So I am trying to prove that the functor taking the group of units of a ring is not essentially surjective by showing that there is no ring with group of units isomorphic to $\mathbb{Z}$.

I tried to prove that no such ring exists but I am not sure my proof is correct.

Proof: Assume there exists a ring $R$ with $U(R) \cong \mathbb{Z}$. So we have some group isomorphism $\phi: \mathbb{Z} \rightarrow U(R)$ such that $\phi(0) = 1_R, \phi(1) = s$ for some $s \in U(R)$. It follows that $\phi(n) = \phi(1 + ... + 1) = \phi(1) \cdot \ldots \cdot \phi(1) = s^n$. Since we assumed that $R$ is a ring, there exists an additive inverse -s of s. Then we see that $(-s) (-(s^{-1})) = 1_R$. So $-s$ is also a unit in $R$ and we have that there exists some $k \in \mathbb{Z}$ such that $-s = s^k$ since $\phi$ is surjective and s generates $U(R)$. Furthermore, $s^{k-1} \neq -1_R$ because then $s^{2k-2} = 1_R$ would be true, which contradicts injectivity of $\phi$ for $k \in \mathbb{Z} - \{1\}$. So $0 \neq 1 + s^{k-1} = (1 + s^{k-1})(ss^{-1}) = (s + s^k)s^{-1} = (s+ (-s))s^{-1} = 0$ which gives a contradiction so no such ring can exist for $k \in \mathbb{Z} - \{ 1 \}$.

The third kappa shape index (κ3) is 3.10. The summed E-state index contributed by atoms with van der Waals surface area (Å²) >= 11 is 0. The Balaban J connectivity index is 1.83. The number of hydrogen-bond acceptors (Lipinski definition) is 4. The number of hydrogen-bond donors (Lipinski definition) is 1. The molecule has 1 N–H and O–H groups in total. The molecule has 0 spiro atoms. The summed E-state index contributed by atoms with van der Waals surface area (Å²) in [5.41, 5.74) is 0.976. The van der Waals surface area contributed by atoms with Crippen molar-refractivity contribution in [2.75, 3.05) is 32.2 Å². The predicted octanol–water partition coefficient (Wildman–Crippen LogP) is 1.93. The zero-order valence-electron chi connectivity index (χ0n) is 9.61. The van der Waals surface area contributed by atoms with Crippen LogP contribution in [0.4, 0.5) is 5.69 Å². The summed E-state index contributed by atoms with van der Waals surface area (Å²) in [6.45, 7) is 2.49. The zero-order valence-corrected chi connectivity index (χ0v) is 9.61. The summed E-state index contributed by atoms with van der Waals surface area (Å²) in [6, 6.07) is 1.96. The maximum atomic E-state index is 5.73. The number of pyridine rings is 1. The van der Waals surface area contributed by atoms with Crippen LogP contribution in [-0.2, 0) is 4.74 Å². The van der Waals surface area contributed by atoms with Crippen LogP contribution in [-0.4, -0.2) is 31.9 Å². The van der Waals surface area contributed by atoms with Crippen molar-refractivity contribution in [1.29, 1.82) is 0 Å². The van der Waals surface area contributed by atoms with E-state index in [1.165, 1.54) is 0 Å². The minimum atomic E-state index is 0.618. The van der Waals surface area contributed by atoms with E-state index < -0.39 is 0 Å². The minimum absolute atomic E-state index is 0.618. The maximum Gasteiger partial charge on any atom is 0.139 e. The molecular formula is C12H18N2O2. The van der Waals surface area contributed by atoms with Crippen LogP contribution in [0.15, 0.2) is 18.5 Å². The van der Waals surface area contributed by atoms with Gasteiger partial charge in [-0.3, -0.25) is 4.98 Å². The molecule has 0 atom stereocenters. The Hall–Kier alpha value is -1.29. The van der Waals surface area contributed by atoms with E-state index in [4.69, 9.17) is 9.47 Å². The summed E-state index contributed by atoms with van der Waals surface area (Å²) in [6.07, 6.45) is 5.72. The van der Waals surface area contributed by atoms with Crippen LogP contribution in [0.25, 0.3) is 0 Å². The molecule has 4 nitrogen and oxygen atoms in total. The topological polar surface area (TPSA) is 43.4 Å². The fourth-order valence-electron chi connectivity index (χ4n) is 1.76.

What do you think? Thank you.

edit: And i guess according to the comments such rings with $-s = s$ can actually exist.

  • 2
    $\begingroup$ Your method can not work when $-s=s$. $\endgroup$
    – Zerox
    Nov 19, 2021 at 15:53
  • 6
    $\begingroup$ For a counterexample, see this MO-post. Take $R=\Bbb F_2[X,X^{-1}]$. $\endgroup$ Nov 19, 2021 at 15:57
  • 2
    $\begingroup$ $\mathbb{Z}$ is not the group of units of a ring with $1+1\ne0$. $\endgroup$
    – user26857
    Nov 19, 2021 at 16:06
  • $\begingroup$ Thanks to all of you $\endgroup$
    – tor
    Nov 19, 2021 at 16:28
  • 1
    $\begingroup$ See math.stackexchange.com/a/384492/589 $\endgroup$
    – lhf
    Nov 19, 2021 at 18:21


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